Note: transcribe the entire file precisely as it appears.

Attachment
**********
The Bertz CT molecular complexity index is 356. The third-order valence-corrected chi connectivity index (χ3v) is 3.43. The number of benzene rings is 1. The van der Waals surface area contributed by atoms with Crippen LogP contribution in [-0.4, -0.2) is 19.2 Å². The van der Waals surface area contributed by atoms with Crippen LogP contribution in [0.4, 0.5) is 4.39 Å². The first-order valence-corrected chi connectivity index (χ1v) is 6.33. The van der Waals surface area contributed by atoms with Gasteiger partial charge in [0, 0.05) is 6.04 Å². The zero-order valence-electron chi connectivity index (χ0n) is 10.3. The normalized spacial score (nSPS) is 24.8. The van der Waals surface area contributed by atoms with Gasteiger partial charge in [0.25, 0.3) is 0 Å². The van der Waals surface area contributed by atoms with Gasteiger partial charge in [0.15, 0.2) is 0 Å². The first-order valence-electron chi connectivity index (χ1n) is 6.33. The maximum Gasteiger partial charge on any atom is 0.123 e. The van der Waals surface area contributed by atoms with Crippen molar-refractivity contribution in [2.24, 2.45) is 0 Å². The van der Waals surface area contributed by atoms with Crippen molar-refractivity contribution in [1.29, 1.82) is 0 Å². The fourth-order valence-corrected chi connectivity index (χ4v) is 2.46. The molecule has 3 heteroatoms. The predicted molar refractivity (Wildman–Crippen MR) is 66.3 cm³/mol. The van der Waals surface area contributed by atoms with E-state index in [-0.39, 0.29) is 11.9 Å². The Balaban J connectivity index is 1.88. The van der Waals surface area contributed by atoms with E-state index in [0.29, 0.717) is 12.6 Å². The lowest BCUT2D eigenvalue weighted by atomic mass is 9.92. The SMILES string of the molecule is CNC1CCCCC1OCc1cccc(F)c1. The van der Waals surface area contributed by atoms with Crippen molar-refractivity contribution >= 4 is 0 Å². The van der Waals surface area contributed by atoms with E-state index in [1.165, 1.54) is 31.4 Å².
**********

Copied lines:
The Bertz CT molecular complexity index is 356. The third-order valence-corrected chi connectivity index (χ3v) is 3.43. The number of benzene rings is 1. The van der Waals surface area contributed by atoms with Crippen LogP contribution in [-0.4, -0.2) is 19.2 Å². The van der Waals surface area contributed by atoms with Crippen LogP contribution in [0.4, 0.5) is 4.39 Å². The first-order valence-corrected chi connectivity index (χ1v) is 6.33. The van der Waals surface area contributed by atoms with Gasteiger partial charge in [0, 0.05) is 6.04 Å². The zero-order valence-electron chi connectivity index (χ0n) is 10.3. The normalized spacial score (nSPS) is 24.8. The van der Waals surface area contributed by atoms with Gasteiger partial charge in [0.25, 0.3) is 0 Å². The van der Waals surface area contributed by atoms with Gasteiger partial charge in [0.15, 0.2) is 0 Å². The first-order valence-electron chi connectivity index (χ1n) is 6.33. The maximum Gasteiger partial charge on any atom is 0.123 e. The van der Waals surface area contributed by atoms with Crippen molar-refractivity contribution in [2.24, 2.45) is 0 Å². The van der Waals surface area contributed by atoms with Crippen molar-refractivity contribution in [1.29, 1.82) is 0 Å². The fourth-order valence-corrected chi connectivity index (χ4v) is 2.46. The molecule has 3 heteroatoms. The predicted molar refractivity (Wildman–Crippen MR) is 66.3 cm³/mol. The van der Waals surface area contributed by atoms with E-state index in [-0.39, 0.29) is 11.9 Å². The Balaban J connectivity index is 1.88. The van der Waals surface area contributed by atoms with E-state index in [0.29, 0.717) is 12.6 Å². The lowest BCUT2D eigenvalue weighted by atomic mass is 9.92. The SMILES string of the molecule is CNC1CCCCC1OCc1cccc(F)c1. The van der Waals surface area contributed by atoms with Crippen molar-refractivity contribution >= 4 is 0 Å². The van der Waals surface area contributed by atoms with E-state index in [1.165, 1.54) is 31.4 Å².